You are viewing the content for Thursday 27 May 2004

Putting Irish people first

By Seán McCárthaigh
PAT Talbot has no hesitation in declaring himself to be a single issue candidate in June’s local elections.

With no attempt to embrace the catch-all policies of some politicians, the 46-year-old An Post official is unashamed about his stance on that most controversial of issues immigration.

Although standing as an independent candidate in the Cabra-Glasnevin ward of Dublin City Council, Mr Talbot is a leading member of the Immigration Control Platform (ICP). While familiar with accusations that the organisation is right-wing and racist, he argues that as citizens of a sovereign republic, Irish people have a right to put themselves first in relation to jobs, housing and welfare.

"I am stating my viewpoint. I'm allowed to do that but I don't believe I hold an extreme view," says the Dubliner. "Mass immigration and multiculturalism has been forced on this community but you were never asked about it."

He opposed the previous referendum which brought about EU expansion and is highly critical of the Government's failure to address immigration over the past decade. Mr Talbot believes the introduction of the forthcoming referendum is merely a cynical exercise by the Fianna Fáil-PD coalition to bolster their chances in the local elections.

However, he believes Justice Minister Michael McDowell has done more than any of his predecessors on the issue.

While strongly in favour of a "Yes" vote on June 11, Talbot believes the proposed restrictions on citizenship rights for the children of non-nationals are "not strong enough and should be retrospective".

His regular mantra is the charge that €300m of taxpayers money is spent annually on supporting "bogus" asylum seekers.

He is also convinced statistics provided by the Government on the number of asylum seekers in Ireland are completely unreliable.

"I don't believe the Government knows itself the true extent of the problem," he said.

As a novice to the political game, he says it's impossible to say what his chances of election are. The previous poor performance of members of the ICP would suggest they face a struggle to establish any respectable level of support.

Mr Talbot is also savvy enough to know the power of councillors to affect an issue such as immigration is limited. "To be realistic, I can only hope my election would help to bring greater publicity to the issue. I would regard it as a stepping stone, if elected."

 

Putting Irish people first

By Seán McCárthaigh
PAT Talbot has no hesitation in declaring himself to be a single issue candidate in June’s local elections.

With no attempt to embrace the catch-all policies of some politicians, the 46-year-old An Post official is unashamed about his stance on that most controversial of issues immigration.

Although standing as an independent candidate in the Cabra-Glasnevin ward of Dublin City Council, Mr Talbot is a leading member of the Immigration Control Platform (ICP). While familiar with accusations that the organisation is right-wing and racist, he argues that as citizens of a sovereign republic, Irish people have a right to put themselves first in relation to jobs, housing and welfare.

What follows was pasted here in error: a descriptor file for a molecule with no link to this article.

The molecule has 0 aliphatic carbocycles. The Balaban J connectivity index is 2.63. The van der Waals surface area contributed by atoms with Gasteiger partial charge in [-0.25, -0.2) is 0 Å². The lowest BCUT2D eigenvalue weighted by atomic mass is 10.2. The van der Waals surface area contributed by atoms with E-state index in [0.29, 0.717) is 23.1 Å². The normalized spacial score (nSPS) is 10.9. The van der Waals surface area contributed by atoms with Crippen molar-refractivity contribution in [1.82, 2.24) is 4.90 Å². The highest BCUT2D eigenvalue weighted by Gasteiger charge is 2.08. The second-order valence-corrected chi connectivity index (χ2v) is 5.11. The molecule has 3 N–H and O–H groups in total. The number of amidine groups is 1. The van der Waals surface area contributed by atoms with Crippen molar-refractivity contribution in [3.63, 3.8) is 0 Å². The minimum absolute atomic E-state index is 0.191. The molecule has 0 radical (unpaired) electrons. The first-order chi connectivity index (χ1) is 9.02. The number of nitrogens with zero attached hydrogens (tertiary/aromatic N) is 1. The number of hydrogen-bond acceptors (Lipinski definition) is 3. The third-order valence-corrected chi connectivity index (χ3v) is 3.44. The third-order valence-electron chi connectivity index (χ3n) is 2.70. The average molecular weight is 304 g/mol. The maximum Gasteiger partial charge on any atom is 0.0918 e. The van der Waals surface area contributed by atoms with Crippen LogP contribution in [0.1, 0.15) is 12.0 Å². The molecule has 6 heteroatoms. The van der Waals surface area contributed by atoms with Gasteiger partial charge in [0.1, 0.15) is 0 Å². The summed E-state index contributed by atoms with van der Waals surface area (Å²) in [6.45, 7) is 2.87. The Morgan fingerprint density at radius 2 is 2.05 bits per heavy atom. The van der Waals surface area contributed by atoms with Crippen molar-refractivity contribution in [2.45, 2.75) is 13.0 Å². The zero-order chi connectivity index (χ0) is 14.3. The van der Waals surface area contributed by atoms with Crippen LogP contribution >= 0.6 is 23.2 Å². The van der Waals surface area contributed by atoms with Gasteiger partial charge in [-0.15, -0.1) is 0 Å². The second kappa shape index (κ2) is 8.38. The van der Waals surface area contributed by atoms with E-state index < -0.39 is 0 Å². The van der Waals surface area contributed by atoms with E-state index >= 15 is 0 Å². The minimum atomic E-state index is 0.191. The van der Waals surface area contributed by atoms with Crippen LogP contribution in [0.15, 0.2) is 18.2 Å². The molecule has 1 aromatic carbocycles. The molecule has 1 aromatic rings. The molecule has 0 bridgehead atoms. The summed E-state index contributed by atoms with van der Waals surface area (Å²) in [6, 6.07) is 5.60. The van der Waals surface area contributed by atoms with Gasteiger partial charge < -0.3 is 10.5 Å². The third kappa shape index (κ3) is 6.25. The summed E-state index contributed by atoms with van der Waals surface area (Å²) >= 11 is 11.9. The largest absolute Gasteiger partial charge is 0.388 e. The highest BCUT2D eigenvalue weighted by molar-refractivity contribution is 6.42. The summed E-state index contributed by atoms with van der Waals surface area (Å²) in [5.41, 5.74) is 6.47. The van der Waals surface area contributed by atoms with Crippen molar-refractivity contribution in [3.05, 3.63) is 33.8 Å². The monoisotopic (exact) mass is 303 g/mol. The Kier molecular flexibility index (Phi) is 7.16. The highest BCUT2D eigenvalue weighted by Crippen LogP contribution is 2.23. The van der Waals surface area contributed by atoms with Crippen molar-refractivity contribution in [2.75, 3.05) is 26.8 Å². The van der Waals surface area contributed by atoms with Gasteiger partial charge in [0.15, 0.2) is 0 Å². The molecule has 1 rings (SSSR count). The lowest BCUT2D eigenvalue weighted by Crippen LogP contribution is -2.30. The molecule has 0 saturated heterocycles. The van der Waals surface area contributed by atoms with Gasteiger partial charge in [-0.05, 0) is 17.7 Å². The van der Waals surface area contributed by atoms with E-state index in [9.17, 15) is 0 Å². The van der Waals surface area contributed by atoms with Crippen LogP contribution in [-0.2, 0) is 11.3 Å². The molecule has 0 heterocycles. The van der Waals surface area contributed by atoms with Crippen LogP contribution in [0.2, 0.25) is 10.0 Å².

"I am stating my viewpoint. I'm allowed to do that but I don't believe I hold an extreme view," says the Dubliner. "Mass immigration and multiculturalism has been forced on this community but you were never asked about it."

He opposed the previous referendum which brought about EU expansion and is highly critical of the Government's failure to address immigration over the past decade. Mr Talbot believes the introduction of the forthcoming referendum is merely a cynical exercise by the Fianna Fáil-PD coalition to bolster their chances in the local elections.

However, he believes Justice Minister Michael McDowell has done more than any of his predecessors on the issue.

While strongly in favour of a "Yes" vote on June 11, Talbot believes the proposed restrictions on citizenship rights for the children of non-nationals are "not strong enough and should be retrospective".

His regular mantra is the charge that €300m of taxpayers money is spent annually on supporting "bogus" asylum seekers.

He is also convinced statistics provided by the Government on the number of asylum seekers in Ireland are completely unreliable.

"I don't believe the Government knows itself the true extent of the problem," he said.

As a novice to the political game, he says it's impossible to say what his chances of election are. The previous poor performance of members of the ICP would suggest they face a struggle to establish any respectable level of support.

Mr Talbot is also savvy enough to know the power of councillors to affect an issue such as immigration is limited. "To be realistic, I can only hope my election would help to bring greater publicity to the issue. I would regard it as a stepping stone, if elected."